3.2. Kruskal–Wallis Statistical Analyses

The second statistical tool employed to analyze the impacts of MP shape (type) and λ on soil-water dynamics was the Kruskal–Wallis test. We first examined the normality of each residual of several groups by conducting the Shapiro–Wilks test using a conservative significance level of α = 0.05, as recommended for small sample sizes [77,78]. Results from the Shapiro–Wilks test indicated that a few groups did not comply with the normality requirement of parametric ANOVA; thus, the non-parametric Kruskal–Wallis was used that does not have the normality assumption [79,80,81]. For the reasons explained earlier, fiber tests differed from pellets and strands experiments. Therefore, Kruskal–Wallis was applied twice for pellets and strands combined, and once for fibers only. For the strands-pellets analyses, the dependent variables were sorted individually based on two different factors, λ values with six levels (i.e., 0%, 0.2%, 0.4%, 0.8%, 1.0%, and 1.5%), and shapes with two levels (pellet and strand). The former and latter tests quantified the role of λ values and shapes in changing WHC and ER, respectively. Kruskal–Wallis was conducted once for fiber only when the λ values were the factor with six levels (i.e., 0%, 0.05%, 0.1%, 0.2%, 0.4%, and 0.6%). All tests were conducted using the IBM SPSS Statistics package [82]. Then, we conducted post hoc pairwise comparisons among the different factors. The descriptive tables are placed in SI S5.
The pairwise comparison test results of Kruskal–Wallis models for strands-pellets analyses are summarized in Table 2a,b, considering α = 0.05. The pairwise comparison analysis provided further information about where the significant differences occurred. Table 2a showed a significant difference between different shapes (i.e., pellets and strands) for WHC and ER75, while insignificant difference for ER15 and ER50. This indicated that MP shape (pellets vs. strands) played a role in WHC and ER75 but not in the early stage evaporation processes, ER15 and ER50. Table 2b summarizes the comparison of control samples, λ = 0 % , and contaminated samples. It shows that there were significant differences between the control and contaminated samples, indicating that λ is an influential parameter in changing soil-water dynamics.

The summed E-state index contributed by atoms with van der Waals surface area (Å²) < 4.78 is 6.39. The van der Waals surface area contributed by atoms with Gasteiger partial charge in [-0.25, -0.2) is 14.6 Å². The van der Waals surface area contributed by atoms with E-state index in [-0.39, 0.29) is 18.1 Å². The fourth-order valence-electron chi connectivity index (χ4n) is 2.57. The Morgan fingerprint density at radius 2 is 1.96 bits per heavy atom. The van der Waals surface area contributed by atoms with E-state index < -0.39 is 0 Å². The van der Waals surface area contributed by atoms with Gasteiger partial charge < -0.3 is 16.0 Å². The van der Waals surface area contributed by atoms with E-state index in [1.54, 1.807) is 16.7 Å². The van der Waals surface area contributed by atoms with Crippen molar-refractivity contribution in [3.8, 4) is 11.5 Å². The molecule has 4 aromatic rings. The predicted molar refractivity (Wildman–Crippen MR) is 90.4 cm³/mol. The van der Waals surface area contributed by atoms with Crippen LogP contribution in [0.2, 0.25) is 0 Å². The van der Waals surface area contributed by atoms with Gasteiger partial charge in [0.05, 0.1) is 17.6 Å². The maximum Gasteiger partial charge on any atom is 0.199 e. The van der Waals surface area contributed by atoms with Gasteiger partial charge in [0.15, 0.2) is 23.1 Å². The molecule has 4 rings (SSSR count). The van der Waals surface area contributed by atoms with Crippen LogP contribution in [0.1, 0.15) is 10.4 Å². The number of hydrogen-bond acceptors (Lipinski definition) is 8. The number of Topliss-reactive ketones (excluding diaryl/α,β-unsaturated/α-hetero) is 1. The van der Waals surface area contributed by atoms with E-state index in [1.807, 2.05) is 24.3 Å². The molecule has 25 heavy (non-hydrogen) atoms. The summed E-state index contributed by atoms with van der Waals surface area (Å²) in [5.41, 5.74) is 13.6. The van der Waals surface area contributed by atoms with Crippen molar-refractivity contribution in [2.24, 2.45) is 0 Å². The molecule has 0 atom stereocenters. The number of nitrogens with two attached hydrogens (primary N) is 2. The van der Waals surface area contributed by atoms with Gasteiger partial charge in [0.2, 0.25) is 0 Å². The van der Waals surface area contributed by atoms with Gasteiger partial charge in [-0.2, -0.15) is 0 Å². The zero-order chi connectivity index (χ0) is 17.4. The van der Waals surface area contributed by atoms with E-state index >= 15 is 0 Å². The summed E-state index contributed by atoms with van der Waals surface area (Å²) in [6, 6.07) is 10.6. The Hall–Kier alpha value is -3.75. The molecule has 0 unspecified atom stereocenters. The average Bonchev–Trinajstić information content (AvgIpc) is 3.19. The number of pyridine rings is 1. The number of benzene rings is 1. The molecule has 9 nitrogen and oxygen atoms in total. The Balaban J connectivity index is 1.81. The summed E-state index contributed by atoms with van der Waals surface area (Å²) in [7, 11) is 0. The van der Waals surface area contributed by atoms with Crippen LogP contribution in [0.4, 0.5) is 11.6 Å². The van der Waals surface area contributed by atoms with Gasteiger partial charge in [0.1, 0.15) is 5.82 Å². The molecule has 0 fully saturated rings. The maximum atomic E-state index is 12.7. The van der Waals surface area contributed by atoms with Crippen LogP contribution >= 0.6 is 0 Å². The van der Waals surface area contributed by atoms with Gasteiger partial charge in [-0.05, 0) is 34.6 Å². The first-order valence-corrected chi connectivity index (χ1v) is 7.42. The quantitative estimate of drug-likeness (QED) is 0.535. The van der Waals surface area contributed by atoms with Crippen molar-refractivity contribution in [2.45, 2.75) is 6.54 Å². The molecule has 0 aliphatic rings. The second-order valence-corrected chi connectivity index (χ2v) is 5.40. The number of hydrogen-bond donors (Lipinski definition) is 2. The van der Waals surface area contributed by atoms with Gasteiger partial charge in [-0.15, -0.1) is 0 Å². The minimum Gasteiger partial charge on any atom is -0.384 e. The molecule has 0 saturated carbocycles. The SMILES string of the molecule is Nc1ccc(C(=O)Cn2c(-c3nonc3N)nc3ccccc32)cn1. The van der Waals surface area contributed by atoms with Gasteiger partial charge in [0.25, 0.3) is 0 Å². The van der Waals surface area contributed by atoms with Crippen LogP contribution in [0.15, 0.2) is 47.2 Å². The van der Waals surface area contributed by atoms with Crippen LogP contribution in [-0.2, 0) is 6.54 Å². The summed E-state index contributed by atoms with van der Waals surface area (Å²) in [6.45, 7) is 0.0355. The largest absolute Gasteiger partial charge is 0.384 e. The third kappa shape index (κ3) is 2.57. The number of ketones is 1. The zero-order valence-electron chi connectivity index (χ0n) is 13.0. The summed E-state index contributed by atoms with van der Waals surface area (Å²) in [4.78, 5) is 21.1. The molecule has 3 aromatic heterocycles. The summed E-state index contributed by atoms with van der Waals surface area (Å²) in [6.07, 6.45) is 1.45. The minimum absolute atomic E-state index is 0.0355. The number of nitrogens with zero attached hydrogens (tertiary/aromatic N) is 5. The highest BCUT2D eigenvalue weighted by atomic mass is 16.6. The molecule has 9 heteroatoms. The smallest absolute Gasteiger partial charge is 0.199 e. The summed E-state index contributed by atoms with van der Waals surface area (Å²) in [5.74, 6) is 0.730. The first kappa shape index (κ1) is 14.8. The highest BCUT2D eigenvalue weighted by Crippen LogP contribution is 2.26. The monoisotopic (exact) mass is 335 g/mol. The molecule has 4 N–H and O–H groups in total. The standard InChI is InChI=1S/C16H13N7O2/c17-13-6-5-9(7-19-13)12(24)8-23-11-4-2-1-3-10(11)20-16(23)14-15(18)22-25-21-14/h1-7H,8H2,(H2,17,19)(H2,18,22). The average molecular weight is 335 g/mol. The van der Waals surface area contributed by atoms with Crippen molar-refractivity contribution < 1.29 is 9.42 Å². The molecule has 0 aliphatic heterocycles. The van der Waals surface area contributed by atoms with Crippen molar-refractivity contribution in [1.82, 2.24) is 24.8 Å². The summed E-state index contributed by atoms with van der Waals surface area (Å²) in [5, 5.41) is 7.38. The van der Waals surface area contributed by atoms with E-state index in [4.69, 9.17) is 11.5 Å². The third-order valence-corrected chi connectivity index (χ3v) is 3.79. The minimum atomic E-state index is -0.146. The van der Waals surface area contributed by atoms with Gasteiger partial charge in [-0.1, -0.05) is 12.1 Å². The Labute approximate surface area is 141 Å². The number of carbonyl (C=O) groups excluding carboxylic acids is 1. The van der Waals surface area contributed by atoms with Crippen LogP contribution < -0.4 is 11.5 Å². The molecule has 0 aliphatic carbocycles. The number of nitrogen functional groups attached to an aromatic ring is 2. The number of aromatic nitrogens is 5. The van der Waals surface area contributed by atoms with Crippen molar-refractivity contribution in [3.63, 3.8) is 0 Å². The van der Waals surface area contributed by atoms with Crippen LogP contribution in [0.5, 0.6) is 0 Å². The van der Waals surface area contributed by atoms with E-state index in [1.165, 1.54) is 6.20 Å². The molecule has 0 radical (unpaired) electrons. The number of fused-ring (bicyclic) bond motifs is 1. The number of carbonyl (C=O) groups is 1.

Table 3 shows the results of the Kruskal–Wallis test performed on the fiber experiments. The comprehensive descriptive tables are available in Supplementary Information. Except for ER15 and ER50, there were statistically significant differences in both studied soil-water properties. The pairwise comparison analyses provided further information about where these differences occurred. Same as in Table 2b no significant difference was observed in ER15 and ER50 for the fiber experiments. However, unlike Table 2b, where there was a significant difference between the control sample and all WHC and ER75 cases, some cases in Table 3 displayed insignificant differences from the control sample (highlighted in red). When comparing Table 2 and Table 3, it should be noted that the fiber ratios were significantly smaller than those for pellets and strands. Excepting WHC and λ = 0.1% and 0.2%, and ER75 and λ = 0.2%, significant differences between the control and contaminated samples occurred for all other λ.

4. Conclusions: Environmental Implications and Future Directions

Our results show that MP pollution at environmentally relevant levels is capable of causing noticeable changes in soil-water properties. As soil–MP pollution continues growing exponentially worldwide, especially in agricultural and industrial areas, scientists and decision-makers should be more concerned about its potential impacts on the environment and water resources. There are only a few studies and limited available data about the effects of MP pollution on soil-water dynamics; our current knowledge about the possible impacts of MP on the water cycle needs further development. It is important to note that even slight changes in soil-water dynamics within a large-scale hydrological unit could affect its water balance. Further efforts must be made to collect data from different locations to better estimate the range of environmentally relevant λ values as well as the shapes, types, and size distributions of MP discharged into the environment.